Kwik Trip Connects With Lawmakers Via Grassroots Efforts

Kwik Trip, which operates 650 convenience stores in Wisconsin, Minnesota and Iowa, encourages its 23,000 employees to take part in its grassroots efforts at both the state and federal level.
Kwik Trip Connects With Lawmakers Via Grassroots Efforts

Every aspect of the truckstop and travel plaza industry is affected by federal and state laws and regulations, and even well-meaning lawmakers can make decisions without realizing the real-world impact they can have. That is why it is essential for business owners and their employees to share their stories with their elected officials.

It is impossible for legislators to know everything, so they welcome the opportunity to learn from those in the industry, said Joe Zietlow, NATSO board member and industry and trade association manager for Kwik Trip Inc. “If you’re not involved, somebody else is educating them,” he explained. “When you’re able to be the expert and explain things to people, they appreciate that. That is why they want to see us.”

Kwik Trip, which operates 650 convenience stores in Wisconsin, Minnesota and Iowa, encourages its 23,000 employees to take part in its grassroots efforts at both the state and federal level. “Grassroots is the most effective way to get things done,” Zietlow said. “Our CEO understands that if you’re not at the table, you’re part of the meal. You have to be there and out in front of all of these things so you know what it is going on.”

Jessica Frend, a government affairs advisor at Steptoe & Johnson LLP’s Washington, D.C., office and a NATSO consultant, said Kwik Trip has adopted a culture of engagement. “From the top down, they’ve embraced the importance of having their employees recognize how policies at the state, local and federal level impact their businesses and why they should care about that,” she said. “That then makes it easier to inspire those employees.”

Visiting with Wisconsin Lawmakers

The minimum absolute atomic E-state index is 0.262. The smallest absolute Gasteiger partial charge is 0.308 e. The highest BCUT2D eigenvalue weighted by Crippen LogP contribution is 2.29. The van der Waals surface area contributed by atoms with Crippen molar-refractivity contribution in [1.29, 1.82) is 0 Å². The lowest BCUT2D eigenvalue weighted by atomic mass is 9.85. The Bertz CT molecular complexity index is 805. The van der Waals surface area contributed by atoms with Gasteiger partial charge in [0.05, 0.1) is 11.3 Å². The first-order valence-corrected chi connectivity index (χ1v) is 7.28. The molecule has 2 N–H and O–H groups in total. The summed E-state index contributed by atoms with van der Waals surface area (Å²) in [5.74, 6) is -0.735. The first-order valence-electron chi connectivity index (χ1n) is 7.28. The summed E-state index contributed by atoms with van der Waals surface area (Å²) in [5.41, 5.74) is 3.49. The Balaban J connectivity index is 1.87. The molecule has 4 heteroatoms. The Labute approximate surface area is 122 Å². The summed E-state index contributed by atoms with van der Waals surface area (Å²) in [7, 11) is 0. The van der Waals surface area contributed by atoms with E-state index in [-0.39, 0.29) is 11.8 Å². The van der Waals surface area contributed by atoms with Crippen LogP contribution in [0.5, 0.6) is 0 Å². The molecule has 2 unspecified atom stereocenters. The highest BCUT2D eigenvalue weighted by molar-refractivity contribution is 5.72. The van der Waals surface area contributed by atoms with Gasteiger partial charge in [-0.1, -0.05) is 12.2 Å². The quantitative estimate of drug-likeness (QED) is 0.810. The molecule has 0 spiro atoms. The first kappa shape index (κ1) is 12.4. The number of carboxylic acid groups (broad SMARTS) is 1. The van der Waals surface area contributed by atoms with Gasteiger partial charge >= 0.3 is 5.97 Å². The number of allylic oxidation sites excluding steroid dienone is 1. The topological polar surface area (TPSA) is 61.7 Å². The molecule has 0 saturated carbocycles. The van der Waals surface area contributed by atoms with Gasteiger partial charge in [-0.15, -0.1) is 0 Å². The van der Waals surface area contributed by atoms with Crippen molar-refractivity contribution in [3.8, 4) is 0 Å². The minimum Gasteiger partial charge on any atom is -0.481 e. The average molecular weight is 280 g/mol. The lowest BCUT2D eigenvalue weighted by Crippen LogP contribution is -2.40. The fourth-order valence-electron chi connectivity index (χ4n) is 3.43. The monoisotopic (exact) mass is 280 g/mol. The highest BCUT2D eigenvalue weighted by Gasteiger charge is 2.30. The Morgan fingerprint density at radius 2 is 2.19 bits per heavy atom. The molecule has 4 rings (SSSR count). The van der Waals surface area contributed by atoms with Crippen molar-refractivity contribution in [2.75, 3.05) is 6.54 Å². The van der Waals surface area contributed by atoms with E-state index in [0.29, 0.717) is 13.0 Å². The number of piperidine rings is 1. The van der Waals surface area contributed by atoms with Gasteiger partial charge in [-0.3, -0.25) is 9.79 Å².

Earlier this year, 73 Kwik Trip employees visited with Wisconsin lawmakers. “We covered every county in Wisconsin that we have a store in,” Zietlow said.

The Kwik Trip team spent time sharing information on what it would mean to fuel retailers if the government got rid of the minimum markup law on gasoline. “That would drop the market out and allow the big box retailers to come in and run the single-store operators out of business,” Zietlow said.The Kwik Trip employees all dressed the same, which increased their visibility, and followed talking points Kwik Trip created. Zietlow added that Kwik Trip gives its employees the autonomy to speak to their legislators and encourages them to form relationships with their elected officials. “We trust our people. It empowers them,” he said. “A lot of their legislators know them because they see them in their store and they’re voters in their district. They get more attention than if a lobbyist came in and talked to them. They’re real.”


Kwik Trip took the same approach in Minnesota where 20 co-workers took to the state capitol and in Iowa when 15 co-workers visited Capitol Hill to speak with lawmakers about bottle recycling.

In Iowa, retailers have to take back all bottles and cans they sell based on a law passed in the 1970s. “We think it is time to change,” Zietlow said, adding that collecting and storing bottles and cans creates a safety issue within the stores.

Fifteen Kwik Trip store leaders attended a Senate committee meeting and shared their firsthand perspective on how the piles of bottles and cans affected their jobs and their stores. Zietlow said their testimony stood out among the information provided by the paid lobbyists that filled the room. “I could just see the committee sit up and pay more attention because they talked about real life in a store,” he said. “It is just so much more effective when we’re able to do things like that.”


Zietlow said grassroots efforts really are a matter of sharing knowledge and telling stories. “When our people in Iowa told their story, it was education,” Zietlow said. “When we go to Washington, D.C., we do more educating than asking.”

Zietlow said he tracks industry issues via the various trade associations the company belongs to, including NATSO, and through the relationships it has formed. “We’re so connected that we have legislators call us,” he said.

Relationships and trust are at the heart of grassroots efforts, Zietlow said. “You have to make a friend before you can ask a friend for help. You get to know people and you have a relationship with them,” he said.

NATSO's Day on the Hill is an excellent jumping off point for those looking to get started with grassroots lobbying. “It teaches you how it works, and NATSO handles everything for you. Once you're comfortable with that, you can bring your story home and build out a program from there,” Frend said.

Another effective way to connect with lawmakers is by inviting them for a site visit. “Whether it is a visit to corporate headquarters or a truckstop, it is a great way to show members how various policies and regulations impact the business on a day-to-day basis,” Frend said. “It is a great opportunity for members of Congress to meet their constituents.”

NATSO can help operators coordinate visits and be on site the day of to make sure it is a smooth visit. “We can also coordinate press for them,” Frend said.

Even if a return on investment in the time spent on grassroots efforts isn’t immediately seen, it will come, Frend said.

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